Tuesday, August 21, 2007

The Last Legion (2007)

The legends of King Arthur are a popular topic for movies. They have everything you could ask for...idealism, individual heroes, a band of close companions, action, romance...including, one must admit, the lure of forbidden romance...rugged, masculine men and an era where things were perceived to be more cut and dried about what was good and what was evil.

Just a couple years after the disappointing King Arthur (2004) we have another venture into the realm of the Arthurian legends, this time a look at pre-Arthur in The Last Legion (2007).

It is somewhat ironic that the high-idealed Arthurian legend is framed as deriving from the ideals of the Roman Caesars, particularly Julius Caesar. He was a man who violated every principle of the Republic and turned Rome from an Empire that at least gave lip service to justice into the Imperialistic expansion machine noted throughout the known world for its cruelty. However, in The Last Legion those ideals sort of work.

There are three distinct sub-plots within the story. The first follows Ambrosinus (Ben Kingsley) who is seeking both the mystical sword of Julius Caesar and the man who would wield it. His search led him to Rome where he takes on the role of teacher to future Caesar Romulus Augustus (Thomas Sangster).

Upon the ascension to Caesar of his young pupil Ambrosinus is ejected from Rome. However, after the fall of Rome he reappears to save the life of Romulus. Together they are imprisoned, rescued, and travel to Britannia where one final battle allows Ambrosinus to fulfill his goals...and much to the surprise of nobody paying attention, reveal himself to be Merlin.

The second story arc follows Aurelius (Colin Firth), a man with the heart and soul of the idealistic Rome imagined by writers Jez and Tom Butterworth. Recalled from front line duty to defend the Caesar, he proves himself early to be a man of honor. His moment of crisis comes when he is faced with betrayal by his best friend Nestor (John Hannah). Meanwhile, he finds love and a duty that allows him to find fulfillment in proving his worth and fidelity to the Roman ideal.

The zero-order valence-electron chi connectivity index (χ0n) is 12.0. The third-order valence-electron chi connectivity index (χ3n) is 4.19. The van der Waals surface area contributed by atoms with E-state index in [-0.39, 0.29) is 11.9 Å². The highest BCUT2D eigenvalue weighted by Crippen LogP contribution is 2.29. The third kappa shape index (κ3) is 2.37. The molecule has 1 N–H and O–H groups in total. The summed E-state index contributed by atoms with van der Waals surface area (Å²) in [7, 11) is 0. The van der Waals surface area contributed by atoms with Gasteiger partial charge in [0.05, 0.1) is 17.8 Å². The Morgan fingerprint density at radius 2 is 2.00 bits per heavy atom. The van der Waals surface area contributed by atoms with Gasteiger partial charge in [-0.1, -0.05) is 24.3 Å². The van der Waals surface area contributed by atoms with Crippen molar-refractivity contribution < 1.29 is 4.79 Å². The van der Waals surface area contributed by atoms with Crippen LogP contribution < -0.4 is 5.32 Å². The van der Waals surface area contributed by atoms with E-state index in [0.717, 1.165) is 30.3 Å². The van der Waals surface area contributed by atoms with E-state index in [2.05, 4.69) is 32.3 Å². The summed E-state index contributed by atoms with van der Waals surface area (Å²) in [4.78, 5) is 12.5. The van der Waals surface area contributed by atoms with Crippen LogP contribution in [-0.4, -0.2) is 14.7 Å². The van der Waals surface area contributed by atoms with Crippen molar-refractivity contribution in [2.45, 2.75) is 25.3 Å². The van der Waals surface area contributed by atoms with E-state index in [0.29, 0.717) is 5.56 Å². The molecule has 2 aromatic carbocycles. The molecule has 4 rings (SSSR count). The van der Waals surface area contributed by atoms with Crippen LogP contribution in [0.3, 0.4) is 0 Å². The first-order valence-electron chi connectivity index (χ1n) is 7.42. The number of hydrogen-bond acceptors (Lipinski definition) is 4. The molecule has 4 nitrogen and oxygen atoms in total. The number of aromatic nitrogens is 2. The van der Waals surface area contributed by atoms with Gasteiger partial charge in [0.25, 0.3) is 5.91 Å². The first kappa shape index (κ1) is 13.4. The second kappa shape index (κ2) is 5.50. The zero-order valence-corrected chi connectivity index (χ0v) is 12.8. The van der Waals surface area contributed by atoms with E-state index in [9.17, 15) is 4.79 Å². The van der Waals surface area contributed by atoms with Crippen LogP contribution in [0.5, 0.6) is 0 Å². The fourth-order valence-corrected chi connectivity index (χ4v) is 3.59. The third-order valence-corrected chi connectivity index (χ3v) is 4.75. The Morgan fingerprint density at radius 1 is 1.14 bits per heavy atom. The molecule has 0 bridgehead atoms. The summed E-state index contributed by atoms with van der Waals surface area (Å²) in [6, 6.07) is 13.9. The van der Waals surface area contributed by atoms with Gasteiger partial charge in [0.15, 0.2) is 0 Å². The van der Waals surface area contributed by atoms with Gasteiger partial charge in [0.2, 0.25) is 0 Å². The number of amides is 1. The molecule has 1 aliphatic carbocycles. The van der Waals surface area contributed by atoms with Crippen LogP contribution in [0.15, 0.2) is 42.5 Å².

Naturally, the primary story arc is that of Romulus. This is a name replete with sub-text. Romulus and Remus were the names of the twins credited with the founding of Rome. Romulus was the more meaningful as he slew Remus in a battle over the honor of Rome and was hailed as the founder, indeed the most important figure in Roman history until the fall of the Republic when Julius Caesar took up the role of dictator instead of co-consul.

Romulus must learn to take responsibility, deal with the murder of his parents, and become a uniting force for the Dragon Legion of Britannia. Along the way he must learn to be self-sufficient at times and stay out of the way of better qualified people at others.

For the most part The Last Legion is beautifully acted. John Hannah is uncharacteristically cheesy, but otherwise you are quite able to lose yourself in this world. Everything makes sense and nothing stands out as not fitting.

The story draws you in, makes you care about the characters, both heroic and villains. You develop a stake in the outcome. The cinematography is beautiful with memorable locations and excellent shots.

And the movie takes a bold step, introducing us to Mira (Aishwarya Rai). Mira is no shrinking violet. She is quite possibly the most lethal, capable warrior in the entire film. This is a refreshing role. She is not mere eye candy or a seemingly capable fighter who inevitably needs the help of some male to rescuer. At one point in the final battle she tells Romulus to stay close to her and my immediate thought was, "That sounds like pretty good advice. That is about as well as he can be protected."

The movie leaves a natural opening for a sequel and leaves it open to each individuals interpretation as to whether the story Merlin related was true or a lie...a deliberate attempt by Merlin to create legend. The closing shot, however, provides a pretty clear clue which way they would like you to lean. Since it is a bit of a spoiler, I will leave it to you to discover when you watch the movie...a course of action I highly recommend.

If there is a criticism of the movie, I would say it was somewhat predictable. I anticipated several events which it appeared may have been designed as plot twists...the gender of the mysterious ally sent with Aurelius, the identity of Merlin, certain betrayals...but that is a minor quibble that in no way detracted from my enjoyment. This was time well spent.

1 comment:

Al said...

You need a rating system...come up with something and rate Last Legion at least if not the last 3 movie reviews...